The Health Innovation Network has worked with AGE UK, The Alzheimer’s Society, Innovations in Dementia, Mental Health Foundation and community groups across South London to produce a Resource Pack to promote the importance of peer support opportunities for people with dementia.
It brings together in one place evidenced based resources to help community groups and funders set up and run peer support groups, as well as guidance on how to make older people groups more dementia friendly.
It includes films, case studies, policy and research related to the benefits of peer support, as well as resources on funding, staff training and evaluation of groups. It has been developed for the statutory, community and voluntary sectors that are working with, or commissioning/funding services for people with dementia.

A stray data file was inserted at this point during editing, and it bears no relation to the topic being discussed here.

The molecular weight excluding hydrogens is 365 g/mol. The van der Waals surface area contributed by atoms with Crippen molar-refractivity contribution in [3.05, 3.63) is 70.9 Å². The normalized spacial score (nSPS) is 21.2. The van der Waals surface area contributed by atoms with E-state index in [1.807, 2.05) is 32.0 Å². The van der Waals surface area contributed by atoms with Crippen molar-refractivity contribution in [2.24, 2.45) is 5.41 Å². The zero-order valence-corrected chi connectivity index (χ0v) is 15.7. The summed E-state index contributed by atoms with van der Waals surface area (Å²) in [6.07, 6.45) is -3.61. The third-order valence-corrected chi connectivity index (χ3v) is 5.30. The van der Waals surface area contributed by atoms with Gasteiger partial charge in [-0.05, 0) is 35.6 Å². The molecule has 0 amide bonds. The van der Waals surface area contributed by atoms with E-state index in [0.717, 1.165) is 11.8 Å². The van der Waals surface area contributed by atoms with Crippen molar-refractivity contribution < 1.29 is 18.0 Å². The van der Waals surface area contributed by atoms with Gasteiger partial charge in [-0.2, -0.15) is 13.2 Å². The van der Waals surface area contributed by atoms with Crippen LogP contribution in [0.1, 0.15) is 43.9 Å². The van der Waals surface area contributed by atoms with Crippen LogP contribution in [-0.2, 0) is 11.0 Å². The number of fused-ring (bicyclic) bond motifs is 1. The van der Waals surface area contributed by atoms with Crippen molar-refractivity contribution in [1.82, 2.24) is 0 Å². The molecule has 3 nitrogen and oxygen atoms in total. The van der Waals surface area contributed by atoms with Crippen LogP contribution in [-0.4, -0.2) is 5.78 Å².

The Resource Pack can be accessed here.
Part of this project was a study on the social return on investment, to quantify the benefits of peer support for people with dementia.
The Health Innovation Network has published a report proving the positive social value of peer support groups for people with dementia, their carers and volunteers is far greater than the investment. Social value created ranged from £1.17 to £5.18 for every pound (£) of investment, dependent on the design and structure of the group.
Findings from this study demonstrate that peer support groups, or having the opportunity to meet others regularly, can help people with dementia feel less lonely and less isolated and are a valuable intervention. Dementia peer support groups also offer carers respite by providing some time for themselves, and the opportunity to meet other carers.
You can read more about the social return on investment study here.